On Saturday, Dollinger Farms in Minooka turned into a Wild West Fest with BBQ, line dancing and tractor rides.
This year’s Wild West Fest, hosted by Morris Hospital, was designed to be a fundraiser for the new Rhythm of Our Youth Cardiac Screening Program and create relationships with those in the community who may want to work with the program in the future.
Hannah Wehrle, Auxiliary and Foundation Officer for Morris Hospital said the screening program began during the 2016-17 school year at seven high schools and screened 3,000 students in the Morris Hospital service area. She said after the screenings, five families had come back to tell the hospital that their children had life-threatening cardiac conditions. Wehrle said three of those were from Minooka Community High School, and two of those three have already had procedures.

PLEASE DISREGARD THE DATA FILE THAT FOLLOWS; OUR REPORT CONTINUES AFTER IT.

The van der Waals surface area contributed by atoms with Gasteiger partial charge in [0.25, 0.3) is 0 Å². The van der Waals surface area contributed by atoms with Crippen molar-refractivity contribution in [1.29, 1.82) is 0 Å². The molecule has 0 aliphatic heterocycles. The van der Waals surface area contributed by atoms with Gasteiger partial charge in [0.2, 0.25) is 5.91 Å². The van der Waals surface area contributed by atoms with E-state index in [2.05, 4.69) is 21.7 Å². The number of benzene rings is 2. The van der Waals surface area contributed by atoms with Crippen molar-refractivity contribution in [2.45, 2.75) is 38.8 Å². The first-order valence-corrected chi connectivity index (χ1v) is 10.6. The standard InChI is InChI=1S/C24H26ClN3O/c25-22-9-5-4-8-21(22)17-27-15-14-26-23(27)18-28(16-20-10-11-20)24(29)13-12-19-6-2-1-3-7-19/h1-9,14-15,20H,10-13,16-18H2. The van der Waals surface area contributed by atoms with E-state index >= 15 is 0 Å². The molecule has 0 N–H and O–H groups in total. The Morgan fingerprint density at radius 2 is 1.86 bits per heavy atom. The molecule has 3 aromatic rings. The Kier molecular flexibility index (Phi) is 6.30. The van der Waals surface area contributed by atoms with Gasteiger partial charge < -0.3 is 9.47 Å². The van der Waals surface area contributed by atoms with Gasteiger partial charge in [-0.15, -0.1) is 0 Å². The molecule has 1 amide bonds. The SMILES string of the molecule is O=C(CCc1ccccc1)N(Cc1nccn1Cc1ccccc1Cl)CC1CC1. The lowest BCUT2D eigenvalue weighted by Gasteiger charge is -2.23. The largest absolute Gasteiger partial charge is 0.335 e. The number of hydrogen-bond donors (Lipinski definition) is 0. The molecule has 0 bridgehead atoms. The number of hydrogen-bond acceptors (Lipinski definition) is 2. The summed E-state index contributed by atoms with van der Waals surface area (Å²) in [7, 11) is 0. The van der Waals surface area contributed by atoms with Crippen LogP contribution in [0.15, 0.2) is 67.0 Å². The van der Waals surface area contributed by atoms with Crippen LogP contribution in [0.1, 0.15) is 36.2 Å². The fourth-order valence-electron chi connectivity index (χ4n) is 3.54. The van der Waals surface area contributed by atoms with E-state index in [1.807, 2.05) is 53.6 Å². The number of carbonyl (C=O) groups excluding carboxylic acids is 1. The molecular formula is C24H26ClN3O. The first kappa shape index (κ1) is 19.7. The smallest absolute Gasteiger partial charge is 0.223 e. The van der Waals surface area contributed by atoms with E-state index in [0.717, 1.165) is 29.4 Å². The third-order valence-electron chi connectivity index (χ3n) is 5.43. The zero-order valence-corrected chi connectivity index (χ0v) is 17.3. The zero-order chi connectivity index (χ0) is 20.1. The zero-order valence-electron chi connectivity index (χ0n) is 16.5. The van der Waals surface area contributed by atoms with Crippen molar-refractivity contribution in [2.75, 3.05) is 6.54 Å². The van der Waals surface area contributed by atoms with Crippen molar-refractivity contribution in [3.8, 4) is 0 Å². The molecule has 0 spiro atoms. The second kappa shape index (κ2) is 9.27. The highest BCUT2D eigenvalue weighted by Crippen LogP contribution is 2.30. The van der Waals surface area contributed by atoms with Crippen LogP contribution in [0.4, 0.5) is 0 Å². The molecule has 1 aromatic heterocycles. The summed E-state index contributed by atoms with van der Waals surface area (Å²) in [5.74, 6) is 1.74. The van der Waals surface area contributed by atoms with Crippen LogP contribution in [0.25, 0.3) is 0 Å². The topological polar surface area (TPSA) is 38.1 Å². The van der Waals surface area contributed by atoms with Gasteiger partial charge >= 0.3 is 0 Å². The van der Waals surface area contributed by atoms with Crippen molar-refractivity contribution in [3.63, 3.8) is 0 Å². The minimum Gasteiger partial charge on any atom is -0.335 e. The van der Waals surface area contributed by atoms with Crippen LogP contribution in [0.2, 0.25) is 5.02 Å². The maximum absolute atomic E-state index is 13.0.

Next year, seven more high schools in the Morris Hospital service area have been chosen for the screening, and then each year, the tests will rotate from group to group. Wehrle said initially, the program cost $130,000 for equipment, with an ongoing cost of about $20,000 a year to maintain the screenings. Volunteers are always needed as well, as it takes 50 to 60 people to run the screenings at each high school.
Wehrle said these children do not have underlying symptoms, and with an ECG not a standard test, electrical heart issues often go undiagnosed.
Brenda Walsh of Morris lost her son, Kaleb Justice Beck at age 14 in 2011 to a sudden cardiac arrest, which was caused by an electrical problem with his heart.
“If I can save one child’s life, then this is worth it. We turned our tragedy into something special,” Walsh said.